UPDATE: Here’s what the SEIU has to say about leaders of 19 city bargaining units grabbing at the deal to avoid layoffs: “While public workers across the country are being forced to take layoffs,
furloughs and pay cuts, and residents suffer drastic service cuts, Los Angeles
has the chance to lead again by embracing a solution that creates long-term
fiscal stability, prioritizes direct service and invests in the future
workforce.” Full Text
DETROIT — Out in the prosperous suburbs northwest of Detroit, the
first days of summer are glorious with warm sunny days and gardens in
bloom even as the auto industry that feeds the region’s wealth teeters
on the brink of collapse.
In the heart of this once great city, there is nothing but the
smell of decay. Houses sell for less than $5,000, one in four people
are unemployed, whole neighborhoods are returning to a state of nature
unseen since the first settlers came here.
And as is usual in such cases, those who have failed offer versions of the same excuse: If we knew then what we know now…
I can’t help seeing the parallel with my town given my obsession
with trying to get the leadership of LA to learn from the mistakes we
and others have made that have led to the decline of great cities, the
destruction of the middle class and the separation of our communities
like you see here in the difference between Detroit and its wealthy
And yet I see City Hall’s leadership doing what they have done for
so long as they created the city’s financial crisis and continue to
repeat the mistakes of the past.
The deal on the table with the city’s unions guarantee, that short of
an economic miracle, LA will soon be just as bankrupt as Detroit is
today, that the disparity between rich and poor will grow and the
middle class shrink, that suburbs will thrive in and the inner city
My friend Karen Kanter foreshadowed the future in a new comment on
a piece I wrote entitled “What Price Labor Peace…”on City Hall’s
buyout plan to reduce the payroll.
“If this goes through, I
think we can count on our mayor to say next year or the year after
that: ‘No one could have predicted these kind of budget shortfalls.’”
For all the talk about no pay raises (for everyone except the DWP) and furloughs and layoffs, what’s on the table is an early
retirement package that lets city workers get enhanced pensions with
lifetime health benefits and voluntary leave at age 55 with as much as
a $33,000 cash payoff for many.
Eliminating 2,500 jobs through early retirement plus 1,200 others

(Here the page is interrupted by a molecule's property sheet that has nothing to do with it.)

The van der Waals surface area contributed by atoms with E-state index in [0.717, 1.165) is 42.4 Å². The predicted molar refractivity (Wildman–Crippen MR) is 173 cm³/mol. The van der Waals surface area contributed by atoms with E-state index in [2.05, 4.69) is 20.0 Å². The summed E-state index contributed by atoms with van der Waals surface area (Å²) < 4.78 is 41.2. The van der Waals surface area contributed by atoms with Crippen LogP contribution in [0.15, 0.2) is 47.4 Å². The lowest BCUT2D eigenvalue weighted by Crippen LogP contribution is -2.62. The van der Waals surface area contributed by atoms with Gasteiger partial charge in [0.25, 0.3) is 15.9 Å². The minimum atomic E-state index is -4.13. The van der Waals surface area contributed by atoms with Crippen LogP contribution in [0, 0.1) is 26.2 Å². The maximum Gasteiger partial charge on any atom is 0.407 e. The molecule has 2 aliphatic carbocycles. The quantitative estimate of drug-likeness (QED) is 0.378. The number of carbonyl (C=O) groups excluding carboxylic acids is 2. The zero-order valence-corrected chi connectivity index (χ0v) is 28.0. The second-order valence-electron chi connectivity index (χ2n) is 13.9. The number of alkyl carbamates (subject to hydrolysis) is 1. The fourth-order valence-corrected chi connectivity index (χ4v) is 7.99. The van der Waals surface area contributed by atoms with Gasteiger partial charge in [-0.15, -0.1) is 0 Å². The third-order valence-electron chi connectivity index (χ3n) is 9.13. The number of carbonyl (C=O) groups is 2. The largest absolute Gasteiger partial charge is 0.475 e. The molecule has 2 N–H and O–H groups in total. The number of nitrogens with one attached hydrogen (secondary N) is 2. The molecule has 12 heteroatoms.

that are vacant and deferring pay raises will allow city officials to
achieve a balanced budget on paper.
Think about it: If you’re 55
and the boss will pad your pension up to 75 percent of your highest
salary or even 90 percent for police and fire and give you a bundle of
cash, would you be delighted to retire and go fishing?
Certainly those the mayor called “deadwood” will jump at this deal
but so will many others whose knowledge and skill is irreplaceable.
unions price for this deal is to raise their contribution level from 6
to 6.75 percent — still a third less than Social Security deductions
in the private sector — and waiting two years to start getting raises
every six months to make them whole as if this was all just a terrible
“Once that two-year period is over, however, those same workers
would receive six pay increases between July 1, 2011, and Jan 1, 2014,
ranging from 2.25% to 4%, most of them delayed from their current
contract,” according to a draft proposal obtained by David Zahnisher in
the Times. “Those workers also would receive an extra cash payout equal
to 1.75% of their salaries in 2012 and 2013.”
This is a fantasy that will become a nightmare.
City and union officials know this. So who are they kidding? The public obviously but city workers as well.
inability to face reality is why the city kept giving big raises and
increases in benefits for years. And now that the bills have come due,
they still don’t have the courage to face the truth that city
government costs too much and delivers too little.
When this deal blows up it will be because the soaring cost of city
pensions and payrolls is unaffordable. We will never be able to pay for
these bills. We will face even more severe cuts soon enough and city
services will continue to decline and cause further erosion in the
city’s economic base.
It’s not a mystery. It’s what has happened to Detroit and other
cities in decay and it’s what has been happening year after year in LA.